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Top 10 Jaw-Dropping Hidden Spaces in New York City
The Big Apple has got some pretty big spaces. From the many theatres of Broadway to the stunning lobbies of the grand hotels, world-famous galleries and museums, and the green expanse of Central Park, New York City ranks among the most iconic cities the world has ever seen. But, as with the other great cities in this little series, there are a wealth of hidden spaces waiting for you to uncover.
And do it quickly because New York is not doing so well right now—don’t all move to Austin, Texas, just yet! As this list will show, there are plenty of places to see.
10 The Metropolitan Club
New York, alongside the world’s other great cities, has a strong game when it comes to old-timey, elegant, exclusive members’ clubs. But this one seems a touch more opulent than the others. When you look at the founding members—financier JP Morgan, railroad tycoon Cornelius Vanderbilt, steel magnate James M Waterbury, former Assistant Secretary of State John L Cadwalader, and James A Roosevelt—it is little wonder how this place became so fancy.
Founded in 1891, the place retains its Gilded Age splendor. The West Lounge, found on the club’s first floor (of six), is the stand-out space. The stunning Renaissance murals look down upon the ornately decorated marble fireplaces, rendering the impressive views over the iconic Central Park rather dull—why would you look out when this is what is inside? So if you fancy gathering your pals for a knees-up, imagining yourselves all captains of industry and masters of the new world, the spaces throughout are available for hire. I’m sure they’ll take your house as collateral against the down payment…yeah, maybe just blag your way in for a quick peek. 
Nearest Subway Station: 5th Avenue Station—Broadway Local Line.
9 Greenacre Park
Parks are a fascinating human invention. More so than any ancient druid pointing to the boughs of an oak tree (where he just hung up a bunch of entrails) to demand reverence for nature, the modern park is the ultimate reverential symbol we’ve made for nature. We, those shaved apes that send people into space and create intricate systems that govern all aspects of our life, carve out portions of cities and towns and recreate the natural world. We need this. But not all parks are created equally, and some smaller parks are relatively ignored, remaining in the shadow of their bigger, flashier, more historic brethren.
One such “hidden” gem is Greenacre Park. With its 7.6-meter (25-foot) granite-constructed waterfall at its heart, this park is comprised of three levels, allowing for a multi-tiered experience. And what a pleasant experience it is! The waterfall births a babbling brook that leads to the entrance of the park. Next to the waterfall is a seating area, the perfect place to sit back, read a book, and forget that New York is dying.
Nearest Subway Station: Lexington Avenue/53rd Street—E Line or the M Line.
8 The Ford Foundation Building
Many public spaces in Lower Manhattan’s skyscrapers have been off-limits to the general public in the wake of the 9/11 terrorist attacks in 2001. However, the Ford Foundation Building’s atrium has not closed. Since 1963, the tiered garden space has offered an awe-inspiring haven for people to escape the hustle and bustle of Gotham’s busiest area. If Greenacre Park provides an outdoor getaway for New Yorkers, the Ford Foundation Building’s atrium is the indoor equivalent.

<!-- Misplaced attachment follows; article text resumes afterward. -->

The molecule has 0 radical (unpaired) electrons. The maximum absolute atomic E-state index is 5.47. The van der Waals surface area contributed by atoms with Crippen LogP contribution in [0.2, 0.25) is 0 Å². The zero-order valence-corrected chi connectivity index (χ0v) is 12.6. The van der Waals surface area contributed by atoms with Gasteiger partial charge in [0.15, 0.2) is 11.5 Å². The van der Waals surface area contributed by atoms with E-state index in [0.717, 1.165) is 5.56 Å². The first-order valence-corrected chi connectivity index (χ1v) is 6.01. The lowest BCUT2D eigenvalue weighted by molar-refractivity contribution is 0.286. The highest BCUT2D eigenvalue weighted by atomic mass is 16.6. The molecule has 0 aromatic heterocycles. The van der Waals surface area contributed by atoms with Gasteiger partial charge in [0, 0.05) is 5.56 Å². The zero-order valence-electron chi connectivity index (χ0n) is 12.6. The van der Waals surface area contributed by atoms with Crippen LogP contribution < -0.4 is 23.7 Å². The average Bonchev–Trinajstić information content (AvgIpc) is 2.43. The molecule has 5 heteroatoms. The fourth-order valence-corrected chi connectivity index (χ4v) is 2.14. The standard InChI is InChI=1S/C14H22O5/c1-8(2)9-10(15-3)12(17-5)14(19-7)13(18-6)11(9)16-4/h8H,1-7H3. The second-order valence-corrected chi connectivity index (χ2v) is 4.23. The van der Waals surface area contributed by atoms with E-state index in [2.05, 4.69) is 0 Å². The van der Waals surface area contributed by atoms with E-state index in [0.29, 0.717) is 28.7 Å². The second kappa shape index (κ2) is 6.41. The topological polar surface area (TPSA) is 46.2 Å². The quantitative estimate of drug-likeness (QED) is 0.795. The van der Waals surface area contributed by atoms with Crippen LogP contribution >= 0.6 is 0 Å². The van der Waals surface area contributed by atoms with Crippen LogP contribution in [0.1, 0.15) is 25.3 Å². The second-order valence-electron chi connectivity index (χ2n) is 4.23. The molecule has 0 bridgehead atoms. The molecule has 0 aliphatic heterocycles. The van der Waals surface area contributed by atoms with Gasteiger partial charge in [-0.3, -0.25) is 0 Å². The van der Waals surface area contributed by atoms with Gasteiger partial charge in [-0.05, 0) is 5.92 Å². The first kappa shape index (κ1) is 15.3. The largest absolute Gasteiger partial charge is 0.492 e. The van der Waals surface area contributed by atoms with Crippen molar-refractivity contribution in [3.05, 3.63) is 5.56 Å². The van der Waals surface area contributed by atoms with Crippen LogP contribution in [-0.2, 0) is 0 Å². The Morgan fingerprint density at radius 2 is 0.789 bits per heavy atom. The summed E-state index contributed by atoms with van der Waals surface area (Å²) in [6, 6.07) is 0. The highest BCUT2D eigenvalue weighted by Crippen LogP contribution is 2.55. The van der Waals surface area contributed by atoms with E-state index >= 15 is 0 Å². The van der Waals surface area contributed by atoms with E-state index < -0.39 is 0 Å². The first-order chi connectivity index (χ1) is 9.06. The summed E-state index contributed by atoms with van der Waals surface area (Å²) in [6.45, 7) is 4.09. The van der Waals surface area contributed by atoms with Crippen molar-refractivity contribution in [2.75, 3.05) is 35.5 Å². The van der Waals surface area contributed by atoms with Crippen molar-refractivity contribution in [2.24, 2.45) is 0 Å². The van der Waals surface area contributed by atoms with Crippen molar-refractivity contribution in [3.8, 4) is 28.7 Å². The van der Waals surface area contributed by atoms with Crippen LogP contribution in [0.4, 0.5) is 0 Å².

The garden was designed by landscape architect Dan Kiley and, since a 2018 redesign, has retained the peaceful aura the original vision created. The mid-century buildings and spaces in America’s main city really are a departure from earlier designs. Gone were the days of the celebration of progress and glory, of industrial mastery and financial victories; here came a time of escape, a move toward a more socially-conscious and sustainable future—progress at a more neck-preserving pace than the break-neck past. The Ford Foundation Building makes a great argument for this form of beauty far better than the contemporaneous monstrosities elsewhere in the city.
Nearest Subway Station: Grand Central Station—Lines 6, 7, and the 42nd Street Shuttle.
7 Old City Hall Subway Station
There is something creepy about abandoned subway stations. Not this one, however. This one is cool as hell—it answers the age-old question of “why did people in the past wear such fancy clothes when out and about?” Beautiful, mirror-shine green and white glass tiles line the gorgeous Gustavino vaulted ceilings, allowing the gentle light from the many chandeliers to dance around this subterranean space. Given that this was a busy commuter hub at the beginning of the twentieth century, one wonders how many people stopped to appreciate this stunning space when it was in regular use as a station. Not many, probably.
The City Hall station is an absolute gem. That is probably why the New York Transit Museum charges $50 for a tour of the place (and you have to be a member of the museum to attend, which is an additional $60). But if you’re a “meh, I don’t mind a fleeting glimpse” sort of person, why not just hop on the 6 train? It’ll pass through the station on its loop, allowing passengers to take a quick (and deeply envious) look at the sort of environment people used to stand in and wait to get moved around the city.
Nearest Subway Station, c’mon… Okay, NEXT nearest Station: Chambers Street Station—A Line.
6 Gould Memorial Library
Some have claimed the USA is the modern equivalent of the Roman Empire. So, there should be no surprise that this 19th-century University library in the Bronx was a reinterpretation of Rome’s Parthenon—and a hell of a good one, at that! Now a part of Bronx Community College, this space is well worth a look. A long look.